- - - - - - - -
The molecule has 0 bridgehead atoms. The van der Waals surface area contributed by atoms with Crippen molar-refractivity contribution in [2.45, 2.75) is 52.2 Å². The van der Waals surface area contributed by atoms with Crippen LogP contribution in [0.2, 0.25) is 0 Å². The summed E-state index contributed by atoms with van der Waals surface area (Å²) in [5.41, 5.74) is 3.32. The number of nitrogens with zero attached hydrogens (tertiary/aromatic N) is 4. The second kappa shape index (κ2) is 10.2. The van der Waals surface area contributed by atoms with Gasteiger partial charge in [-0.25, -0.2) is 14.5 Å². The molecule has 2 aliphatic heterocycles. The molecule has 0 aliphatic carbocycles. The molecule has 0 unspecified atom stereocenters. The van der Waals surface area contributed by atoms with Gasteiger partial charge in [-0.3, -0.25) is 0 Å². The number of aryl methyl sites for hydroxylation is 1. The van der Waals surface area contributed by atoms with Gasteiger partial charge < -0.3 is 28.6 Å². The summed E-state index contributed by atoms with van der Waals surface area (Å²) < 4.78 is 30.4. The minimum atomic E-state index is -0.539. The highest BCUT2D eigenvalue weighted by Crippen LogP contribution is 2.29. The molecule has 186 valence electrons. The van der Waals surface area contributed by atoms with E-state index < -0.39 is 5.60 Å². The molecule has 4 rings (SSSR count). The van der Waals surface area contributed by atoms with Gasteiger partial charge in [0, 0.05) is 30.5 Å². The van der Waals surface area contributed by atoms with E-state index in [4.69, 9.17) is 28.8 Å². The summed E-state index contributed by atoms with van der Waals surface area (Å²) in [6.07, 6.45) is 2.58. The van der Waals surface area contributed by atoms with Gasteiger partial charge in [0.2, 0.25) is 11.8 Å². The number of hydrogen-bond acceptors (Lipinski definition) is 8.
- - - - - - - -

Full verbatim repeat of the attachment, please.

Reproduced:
The molecule has 0 bridgehead atoms. The van der Waals surface area contributed by atoms with Crippen molar-refractivity contribution in [2.45, 2.75) is 52.2 Å². The van der Waals surface area contributed by atoms with Crippen LogP contribution in [0.2, 0.25) is 0 Å². The summed E-state index contributed by atoms with van der Waals surface area (Å²) in [5.41, 5.74) is 3.32. The number of nitrogens with zero attached hydrogens (tertiary/aromatic N) is 4. The second kappa shape index (κ2) is 10.2. The van der Waals surface area contributed by atoms with Gasteiger partial charge in [-0.25, -0.2) is 14.5 Å². The molecule has 2 aliphatic heterocycles. The molecule has 0 aliphatic carbocycles. The molecule has 0 unspecified atom stereocenters. The van der Waals surface area contributed by atoms with Gasteiger partial charge in [-0.3, -0.25) is 0 Å². The number of aryl methyl sites for hydroxylation is 1. The van der Waals surface area contributed by atoms with Gasteiger partial charge < -0.3 is 28.6 Å². The summed E-state index contributed by atoms with van der Waals surface area (Å²) < 4.78 is 30.4. The minimum atomic E-state index is -0.539. The highest BCUT2D eigenvalue weighted by Crippen LogP contribution is 2.29. The molecule has 186 valence electrons. The van der Waals surface area contributed by atoms with E-state index < -0.39 is 5.60 Å². The molecule has 4 rings (SSSR count). The van der Waals surface area contributed by atoms with Gasteiger partial charge in [0, 0.05) is 30.5 Å². The van der Waals surface area contributed by atoms with E-state index in [4.69, 9.17) is 28.8 Å². The summed E-state index contributed by atoms with van der Waals surface area (Å²) in [6.07, 6.45) is 2.58. The van der Waals surface area contributed by atoms with Gasteiger partial charge in [0.2, 0.25) is 11.8 Å². The number of hydrogen-bond acceptors (Lipinski definition) is 8.